- Politics and Social Issues
Can you practice Tolerance in your daily life?
Do you practice tolerance in your daily life? Do you find your blood pressure rising as you listen to parts of the A.M./P.M. newscast; driving behind the wheel on the way to work or school; dealing with the elderly in the check out line? Certainly, there are times when we all lose our patience to cope and show intolerance towards the people who get in our way. We are only human , after all. But if you have reached the point of violence on the road, if you feel you want to stuff those words down that announcers throat , perhaps you need to take time for some healthy introspection.
Tolerance - tr.v. - (1) to allow without prohibiting or opposing; permit. (2) To recognize and respect ( the rights, opinions or practices of others) . (3) To put up with; endure.
The American Heritage Dictionary - Second College Edition.
We have reached a period in our evolution as a nation where tolerance appears to be optional. How can that be? We are or were the greatest nation on earth because we are a melting pot of nationalities. In NYC and perhaps even Philadelphia, an example of every race in the world may be found. No other country has shown such diversity. We are a nation that currently has to fight to keep people from entering not leaving our land. We can no longer afford "Your tired, your downtrodden, your poor..."
What has become of our value system when we feel the need to mock or deny the rights of our citizens? When we need to shame our president because of his skin color. Several arcades across America have featured caricatures of Obama as the enemy . Patrons are encouraged to knock the plate out of his hand or even worse to shoot the figure down. One even had a bulls eye painted on the figures head! Is this a wise practice? Are we having "fun" ? Or is this blatant intolerance?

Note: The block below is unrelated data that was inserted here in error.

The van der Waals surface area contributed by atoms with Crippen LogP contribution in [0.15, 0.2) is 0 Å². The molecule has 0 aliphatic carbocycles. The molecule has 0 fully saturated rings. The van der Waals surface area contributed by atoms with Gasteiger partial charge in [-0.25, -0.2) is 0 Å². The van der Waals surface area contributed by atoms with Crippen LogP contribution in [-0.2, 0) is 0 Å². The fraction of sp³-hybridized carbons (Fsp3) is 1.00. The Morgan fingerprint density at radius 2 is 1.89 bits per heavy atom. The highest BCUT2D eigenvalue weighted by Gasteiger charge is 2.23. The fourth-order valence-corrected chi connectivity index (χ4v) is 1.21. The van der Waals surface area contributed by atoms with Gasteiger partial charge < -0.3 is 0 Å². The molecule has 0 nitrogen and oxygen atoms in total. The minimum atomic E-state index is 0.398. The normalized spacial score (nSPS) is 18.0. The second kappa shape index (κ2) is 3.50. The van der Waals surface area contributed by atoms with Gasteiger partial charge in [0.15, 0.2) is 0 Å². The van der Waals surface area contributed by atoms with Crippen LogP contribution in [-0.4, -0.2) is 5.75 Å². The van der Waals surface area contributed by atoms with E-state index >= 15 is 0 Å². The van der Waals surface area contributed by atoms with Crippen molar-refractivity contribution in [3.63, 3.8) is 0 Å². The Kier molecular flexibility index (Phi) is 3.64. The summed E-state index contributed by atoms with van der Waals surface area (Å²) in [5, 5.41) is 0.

Fresh off the bus, my freshman year of high school, we came in the door with a huge problem. We were the only white kids at the bus stop. "Call the school mom, you can change this , mom, please," we implored. With her usually serious demeanor and no nonsense style, she asked, "Define your problem." We hemmed and hauled coming up with only we were in the minority and how far we lived from the stop.
To get to the bus stop was a ten to fifteen minute walk around the neighboring high school athletic field. We could shorten the walk by cutting through the yards of a few houses next to the field in bad weather. We told mom we shouldn't have to walk that far, it was unsafe and too long. My dad was the neighborhood tinkerer. A body man by trade he could fix anything. He repaired lawn mowers or reconditioned them; charging only what his customer could afford. This adjoining neighborhood just happened to have many of dad's customers , who knew him by name. ( My mother knew this. )
"No, I will not call the school for such a lame reason. Remember all the times those kids were the only black children at your bus stop ; well it's your turn, now. Don't ask me again. That is my final decision," she affirmed. The mother of six meant what she said.
We had a rainy, chilly November that year. During the first really cold and miserable morning at the bus stop we heard a female's voice from inside the house with the pretty white front porch. "Tyrone, Tyrone, those kids have weak constitution, Tyrone. Get them on the front porch now!" Our school's two hundred pound fullback meekly lumbered over with his head bowed down. He said, "Please wait up on the front porch, would ya. Momma won't take no for an answer, believe me". So we did. Tyrone and I had the same mother!
We never had an incident at that bus stop during the two or three years we all stood there. We formed new friendships that might not have bloomed at school. In good weather we loved the long walk home. We got to watch the daily comings and goings of these neighbors , only to learn they lived a lot like we did. We enjoyed our time at the bus stop, never feeling in harms way.
Written to fellow hubbers only.
As we use the forums on hubpages, are we being tolerant of others opinions? Do we respect our colleagues right to their opinion? Or do we feel the need to yell, name call or show how much smarter we are by hitting that culprit over the head with all of our facts .
If we are better educated, better read than the average citizen and cannot show tolerance to our fellow hubbers ; who should listen to our opinions? An open mind is essential to be able to grow each day. If as budding writers , we are not able to tolerate opinions, races, beliefs then we are destined to fail as a society.
"The finest gift a man can give to his age and time is the gift of a constructive and creative life." The Art of Living by Wilfred A. Peterson.